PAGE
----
Homily, 28 January 2018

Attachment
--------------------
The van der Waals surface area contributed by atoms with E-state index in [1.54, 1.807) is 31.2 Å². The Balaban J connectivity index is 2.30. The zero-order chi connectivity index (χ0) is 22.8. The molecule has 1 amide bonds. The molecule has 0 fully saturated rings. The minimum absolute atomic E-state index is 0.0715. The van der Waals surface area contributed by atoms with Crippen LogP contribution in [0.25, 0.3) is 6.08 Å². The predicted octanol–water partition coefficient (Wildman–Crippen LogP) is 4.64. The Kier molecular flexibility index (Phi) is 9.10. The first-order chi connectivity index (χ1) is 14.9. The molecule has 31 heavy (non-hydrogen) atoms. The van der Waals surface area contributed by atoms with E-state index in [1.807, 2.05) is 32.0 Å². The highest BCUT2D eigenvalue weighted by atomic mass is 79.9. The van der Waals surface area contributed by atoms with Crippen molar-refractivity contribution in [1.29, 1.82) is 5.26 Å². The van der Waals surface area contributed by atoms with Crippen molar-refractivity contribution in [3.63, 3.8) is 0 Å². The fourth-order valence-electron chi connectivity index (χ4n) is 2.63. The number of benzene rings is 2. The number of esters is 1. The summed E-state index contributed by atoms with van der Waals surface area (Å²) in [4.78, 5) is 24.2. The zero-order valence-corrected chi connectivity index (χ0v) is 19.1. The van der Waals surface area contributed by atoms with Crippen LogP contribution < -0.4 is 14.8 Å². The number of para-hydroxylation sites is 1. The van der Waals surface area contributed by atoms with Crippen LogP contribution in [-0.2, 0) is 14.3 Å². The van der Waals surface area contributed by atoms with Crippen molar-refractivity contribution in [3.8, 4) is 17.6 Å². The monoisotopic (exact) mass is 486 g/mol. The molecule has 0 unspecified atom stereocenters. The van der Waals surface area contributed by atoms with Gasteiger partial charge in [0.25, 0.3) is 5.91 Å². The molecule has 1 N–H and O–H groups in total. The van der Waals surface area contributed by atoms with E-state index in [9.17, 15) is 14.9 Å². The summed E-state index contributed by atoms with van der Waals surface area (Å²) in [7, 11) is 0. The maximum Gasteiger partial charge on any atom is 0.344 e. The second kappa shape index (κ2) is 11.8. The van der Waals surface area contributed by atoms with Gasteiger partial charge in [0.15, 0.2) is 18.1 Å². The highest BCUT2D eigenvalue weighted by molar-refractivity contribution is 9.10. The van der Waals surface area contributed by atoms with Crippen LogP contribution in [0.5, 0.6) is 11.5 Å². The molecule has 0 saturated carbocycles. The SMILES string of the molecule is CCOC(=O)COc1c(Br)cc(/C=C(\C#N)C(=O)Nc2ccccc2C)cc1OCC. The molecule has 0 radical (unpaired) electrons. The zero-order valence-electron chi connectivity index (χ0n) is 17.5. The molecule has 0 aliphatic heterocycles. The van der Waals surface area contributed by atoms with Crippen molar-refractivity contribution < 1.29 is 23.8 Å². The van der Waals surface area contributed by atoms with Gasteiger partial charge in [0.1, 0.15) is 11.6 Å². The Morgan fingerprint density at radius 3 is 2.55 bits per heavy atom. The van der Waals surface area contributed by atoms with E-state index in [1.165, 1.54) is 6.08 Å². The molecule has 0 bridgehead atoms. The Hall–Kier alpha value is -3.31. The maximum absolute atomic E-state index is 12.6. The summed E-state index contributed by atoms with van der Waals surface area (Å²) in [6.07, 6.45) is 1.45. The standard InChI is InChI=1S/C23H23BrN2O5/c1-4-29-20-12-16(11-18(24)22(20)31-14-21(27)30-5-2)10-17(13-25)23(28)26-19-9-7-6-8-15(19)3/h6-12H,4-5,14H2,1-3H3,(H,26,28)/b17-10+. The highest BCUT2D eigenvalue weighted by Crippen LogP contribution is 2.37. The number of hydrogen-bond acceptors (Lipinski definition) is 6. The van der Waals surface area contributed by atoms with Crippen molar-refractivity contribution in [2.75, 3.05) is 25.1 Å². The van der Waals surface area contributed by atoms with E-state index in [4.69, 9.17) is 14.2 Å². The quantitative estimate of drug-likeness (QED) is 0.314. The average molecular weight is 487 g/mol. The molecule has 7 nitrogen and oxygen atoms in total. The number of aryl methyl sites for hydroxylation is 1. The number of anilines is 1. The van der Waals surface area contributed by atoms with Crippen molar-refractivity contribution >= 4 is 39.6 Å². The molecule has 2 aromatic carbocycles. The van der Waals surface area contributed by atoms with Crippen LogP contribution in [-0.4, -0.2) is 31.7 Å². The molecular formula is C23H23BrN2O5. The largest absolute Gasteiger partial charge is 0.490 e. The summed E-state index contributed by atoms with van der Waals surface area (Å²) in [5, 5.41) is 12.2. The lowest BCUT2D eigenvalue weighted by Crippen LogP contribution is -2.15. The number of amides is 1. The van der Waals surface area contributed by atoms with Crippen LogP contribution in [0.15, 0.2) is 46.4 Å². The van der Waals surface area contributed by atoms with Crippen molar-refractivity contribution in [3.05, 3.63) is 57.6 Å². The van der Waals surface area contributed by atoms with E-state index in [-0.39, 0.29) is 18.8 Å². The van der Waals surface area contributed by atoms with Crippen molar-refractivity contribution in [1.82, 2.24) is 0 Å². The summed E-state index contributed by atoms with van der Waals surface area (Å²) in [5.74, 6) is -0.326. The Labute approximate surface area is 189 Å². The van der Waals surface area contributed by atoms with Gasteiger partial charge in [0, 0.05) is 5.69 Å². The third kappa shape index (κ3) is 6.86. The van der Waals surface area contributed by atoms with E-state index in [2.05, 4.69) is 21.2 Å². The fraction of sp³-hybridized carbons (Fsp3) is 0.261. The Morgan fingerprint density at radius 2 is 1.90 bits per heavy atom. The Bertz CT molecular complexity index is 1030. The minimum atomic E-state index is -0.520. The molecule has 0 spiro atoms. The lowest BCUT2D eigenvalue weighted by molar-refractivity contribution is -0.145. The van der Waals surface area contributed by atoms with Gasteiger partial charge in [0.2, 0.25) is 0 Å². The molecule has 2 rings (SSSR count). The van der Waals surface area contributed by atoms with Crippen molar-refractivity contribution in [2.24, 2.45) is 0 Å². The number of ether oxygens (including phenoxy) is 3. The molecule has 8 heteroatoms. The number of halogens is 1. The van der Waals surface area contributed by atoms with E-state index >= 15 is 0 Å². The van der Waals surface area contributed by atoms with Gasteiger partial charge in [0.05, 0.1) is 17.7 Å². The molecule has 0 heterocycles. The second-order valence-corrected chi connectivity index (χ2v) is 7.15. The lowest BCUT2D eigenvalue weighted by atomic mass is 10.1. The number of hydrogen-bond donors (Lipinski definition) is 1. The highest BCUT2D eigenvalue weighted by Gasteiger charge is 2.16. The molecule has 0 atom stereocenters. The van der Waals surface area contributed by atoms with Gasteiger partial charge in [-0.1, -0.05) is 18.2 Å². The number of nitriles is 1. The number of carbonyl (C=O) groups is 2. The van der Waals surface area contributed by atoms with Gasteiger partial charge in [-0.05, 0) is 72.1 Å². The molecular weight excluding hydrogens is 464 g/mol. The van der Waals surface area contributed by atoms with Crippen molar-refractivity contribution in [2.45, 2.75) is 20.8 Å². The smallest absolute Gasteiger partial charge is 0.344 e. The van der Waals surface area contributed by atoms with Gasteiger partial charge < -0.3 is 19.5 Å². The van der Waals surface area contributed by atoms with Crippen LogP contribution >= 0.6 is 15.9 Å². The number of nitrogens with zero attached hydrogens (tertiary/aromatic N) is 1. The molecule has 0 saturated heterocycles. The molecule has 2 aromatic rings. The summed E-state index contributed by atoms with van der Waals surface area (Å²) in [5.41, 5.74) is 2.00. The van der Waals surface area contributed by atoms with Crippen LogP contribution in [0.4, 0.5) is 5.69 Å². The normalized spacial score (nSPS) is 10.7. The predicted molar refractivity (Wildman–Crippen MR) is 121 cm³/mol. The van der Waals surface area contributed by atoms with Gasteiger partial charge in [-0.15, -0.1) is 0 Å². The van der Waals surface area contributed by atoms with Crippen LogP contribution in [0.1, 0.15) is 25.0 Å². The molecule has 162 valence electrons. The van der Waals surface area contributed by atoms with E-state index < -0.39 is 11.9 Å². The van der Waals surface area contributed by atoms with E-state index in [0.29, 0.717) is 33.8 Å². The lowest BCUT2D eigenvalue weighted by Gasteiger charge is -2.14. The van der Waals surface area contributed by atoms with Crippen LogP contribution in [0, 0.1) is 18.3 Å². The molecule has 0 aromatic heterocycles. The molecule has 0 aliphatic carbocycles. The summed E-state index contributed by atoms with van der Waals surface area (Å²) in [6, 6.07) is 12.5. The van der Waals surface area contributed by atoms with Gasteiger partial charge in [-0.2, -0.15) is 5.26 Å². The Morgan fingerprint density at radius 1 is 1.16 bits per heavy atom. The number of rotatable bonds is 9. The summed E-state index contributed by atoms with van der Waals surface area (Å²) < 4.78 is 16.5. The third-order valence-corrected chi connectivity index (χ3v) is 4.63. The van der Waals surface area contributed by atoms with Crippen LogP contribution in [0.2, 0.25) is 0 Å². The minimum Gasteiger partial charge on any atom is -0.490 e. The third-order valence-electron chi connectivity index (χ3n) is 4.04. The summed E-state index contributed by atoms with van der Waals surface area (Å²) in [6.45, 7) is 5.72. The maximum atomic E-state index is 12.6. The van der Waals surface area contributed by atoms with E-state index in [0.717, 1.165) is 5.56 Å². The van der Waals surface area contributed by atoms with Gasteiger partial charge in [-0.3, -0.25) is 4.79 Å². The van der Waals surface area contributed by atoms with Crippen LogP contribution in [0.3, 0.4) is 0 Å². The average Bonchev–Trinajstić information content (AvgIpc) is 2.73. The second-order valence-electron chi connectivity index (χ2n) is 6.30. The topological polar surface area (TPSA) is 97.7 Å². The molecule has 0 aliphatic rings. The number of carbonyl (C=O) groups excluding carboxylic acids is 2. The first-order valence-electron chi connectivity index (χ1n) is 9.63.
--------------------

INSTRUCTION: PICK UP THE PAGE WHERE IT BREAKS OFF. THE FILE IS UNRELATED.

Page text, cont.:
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Fourth Sunday in Ordinary TimeDeuteronomy 18:15-20; Psalms 95:1-2,6-7,7-9; 1 Corinthians 7:32-35; Mark 1:21-28 * * * * * *He taught them as one having authorityIf today you hear his voice, harden not your hearts* * * * * *The ancient Jews who followed Moses out of the land of Egypt had a great fear of the Lord. "Let us not again hear the voice of the Lord, lest we die," they said.It echoes what God says to Moses in the Book of Exodus:"But you cannot see my face," God said to Moses, "for no one can see me and live. When my glory passes I will set you in the cleft of the rock and will cover you with my hand until I have passed by. Then I will remove my hand, so that you may see my back; but my face may not be seen."To say that they "feared God," is not to say that they believed God was wrathful or capricious, but rather that his power and majesty were so beyond them that they simply couldn't bear his direct presence. Indeed, there are people in Old Testament who do see God's face and do not die, though they are amazed that such a thing could happen. And how could someone who was afraid of God say in the Psalms:Lord, you have probed me, you know me: you know when I sit and stand; you understand my thoughts from afar. You formed my inmost being; you knit me in my mother’s womb. I praise you, because I am wonderfully made; wonderful are your works!They feared the Lord because of his glory and majesty and power. Because of their awe and their reverence for God, they knew they needed a buffer, something to mediate the direct presence of God. In other words, they needed a Sacrament. Aware of his peoples need, God came to them -- and to us -- in the mystery of the Incarnation. Jesus, the Son of God and the son of Mary, is the first sacrament, the spring from which all the other sacraments flow.* * * * * *In today's Gospel passage from Mark, the people have their first encounter with Jesus, the Sacramental presence of God. But given Mark's way of writing, it's easy to miss what it was that startled them about Jesus. It wasn't the casting out of demons, that was amazing, but secondary. Listen again:Then Jesus and his first disciples came to Capernaum, and on the Sabbath he entered the synagogue and taught.The people were astonished at his teaching, for he taught them as one having authority and not as the scribes. All were amazed and asked one another, “What is this? A new teaching with authority. He commands even the unclean spirits and they obey him.”In very beginning of his Gospel, John makes the very same point as Mark, but in very different words: "In the beginning was the Word, and the Word was with God, and the Word was God. … And the Word became flesh and made his dwelling among us."* * * * * *And that's the challenge of a Sacrament: we have to ask ourselves, "what is this?"We have to perceive in an ordinary sign that the love of God, that divine life, is somehow in that thing, transforming it in some mysterious way. It is by faith that we see the bread, but discern the body, that we see the man, but discern the second person of the Trinity.* * * * * *Why does God come to us in the sacraments? Is it because he is trying to trick us, trying to make it hard for us? No! Of course not! God doesn't hide from us. Each of us is made in God's image, and deep within us God has planted the seed of faith. Without it how could St. Paul say: "Ever since the creation of the world, God's invisible attributes of eternal power and divinity have been able to be understood and perceived in what he has made." God is not hidden, but we have to perceive him with our hearts, with the eyes of faith. And so it is that he gives us the sacraments. He doesn't want to overwhelm or overpower us: "… for no one can see me and live." The Sacraments are the invitation of a loving and patient God.* * * * * *Years ago, when I was in college or maybe even high school, I remember hearing someone say that our faith in Christ comes to us much easier than it did to those first Christians. He pointed out that they were not raised in the faith, they had no New Testament, no Tradition, to tell them that this thirty-year-old carpenter, this son of Joseph and Mary, was the Son of God. And so, he argued, theirs was the harder task.Years later, I'm not so sure that's right. Every generation, every person who hears the Gospel must ask himself "What is this?" Though we hear it with our ears, we must perceive it with our hearts. Perhaps this week we might reflect on the words of the psalm: "If today you hear his voice, harden not your hearts."